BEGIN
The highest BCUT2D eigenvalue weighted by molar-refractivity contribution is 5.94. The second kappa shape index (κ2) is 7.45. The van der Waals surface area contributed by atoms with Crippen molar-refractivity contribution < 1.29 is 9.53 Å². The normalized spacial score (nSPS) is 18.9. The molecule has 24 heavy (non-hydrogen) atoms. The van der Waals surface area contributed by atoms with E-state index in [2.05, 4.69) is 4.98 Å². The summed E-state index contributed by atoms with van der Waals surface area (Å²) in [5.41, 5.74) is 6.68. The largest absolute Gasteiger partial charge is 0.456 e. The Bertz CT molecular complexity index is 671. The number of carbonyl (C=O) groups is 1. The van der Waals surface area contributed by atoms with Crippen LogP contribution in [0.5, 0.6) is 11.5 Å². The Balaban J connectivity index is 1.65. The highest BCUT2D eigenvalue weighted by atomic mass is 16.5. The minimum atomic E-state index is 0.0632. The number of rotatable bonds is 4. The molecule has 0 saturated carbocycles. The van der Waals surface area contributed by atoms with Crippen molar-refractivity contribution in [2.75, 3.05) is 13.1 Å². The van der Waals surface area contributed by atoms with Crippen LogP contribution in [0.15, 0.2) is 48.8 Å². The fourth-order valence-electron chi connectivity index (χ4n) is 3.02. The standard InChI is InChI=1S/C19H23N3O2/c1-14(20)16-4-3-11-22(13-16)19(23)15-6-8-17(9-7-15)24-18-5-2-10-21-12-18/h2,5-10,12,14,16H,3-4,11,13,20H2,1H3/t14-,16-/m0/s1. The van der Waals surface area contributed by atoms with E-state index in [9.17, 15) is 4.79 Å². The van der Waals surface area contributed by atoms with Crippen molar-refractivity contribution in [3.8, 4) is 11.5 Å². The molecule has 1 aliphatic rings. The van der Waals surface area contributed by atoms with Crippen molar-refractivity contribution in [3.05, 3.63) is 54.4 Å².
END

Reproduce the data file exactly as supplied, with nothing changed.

The highest BCUT2D eigenvalue weighted by molar-refractivity contribution is 5.94. The second kappa shape index (κ2) is 7.45. The van der Waals surface area contributed by atoms with Crippen molar-refractivity contribution < 1.29 is 9.53 Å². The normalized spacial score (nSPS) is 18.9. The molecule has 24 heavy (non-hydrogen) atoms. The van der Waals surface area contributed by atoms with E-state index in [2.05, 4.69) is 4.98 Å². The summed E-state index contributed by atoms with van der Waals surface area (Å²) in [5.41, 5.74) is 6.68. The largest absolute Gasteiger partial charge is 0.456 e. The Bertz CT molecular complexity index is 671. The number of carbonyl (C=O) groups is 1. The van der Waals surface area contributed by atoms with Crippen LogP contribution in [0.5, 0.6) is 11.5 Å². The Balaban J connectivity index is 1.65. The highest BCUT2D eigenvalue weighted by atomic mass is 16.5. The minimum atomic E-state index is 0.0632. The number of rotatable bonds is 4. The molecule has 0 saturated carbocycles. The van der Waals surface area contributed by atoms with Crippen molar-refractivity contribution in [2.75, 3.05) is 13.1 Å². The van der Waals surface area contributed by atoms with Crippen LogP contribution in [0.15, 0.2) is 48.8 Å². The fourth-order valence-electron chi connectivity index (χ4n) is 3.02. The standard InChI is InChI=1S/C19H23N3O2/c1-14(20)16-4-3-11-22(13-16)19(23)15-6-8-17(9-7-15)24-18-5-2-10-21-12-18/h2,5-10,12,14,16H,3-4,11,13,20H2,1H3/t14-,16-/m0/s1. The van der Waals surface area contributed by atoms with E-state index in [9.17, 15) is 4.79 Å². The van der Waals surface area contributed by atoms with Crippen molar-refractivity contribution in [3.8, 4) is 11.5 Å². The molecule has 1 aliphatic rings. The van der Waals surface area contributed by atoms with Crippen molar-refractivity contribution in [3.05, 3.63) is 54.4 Å².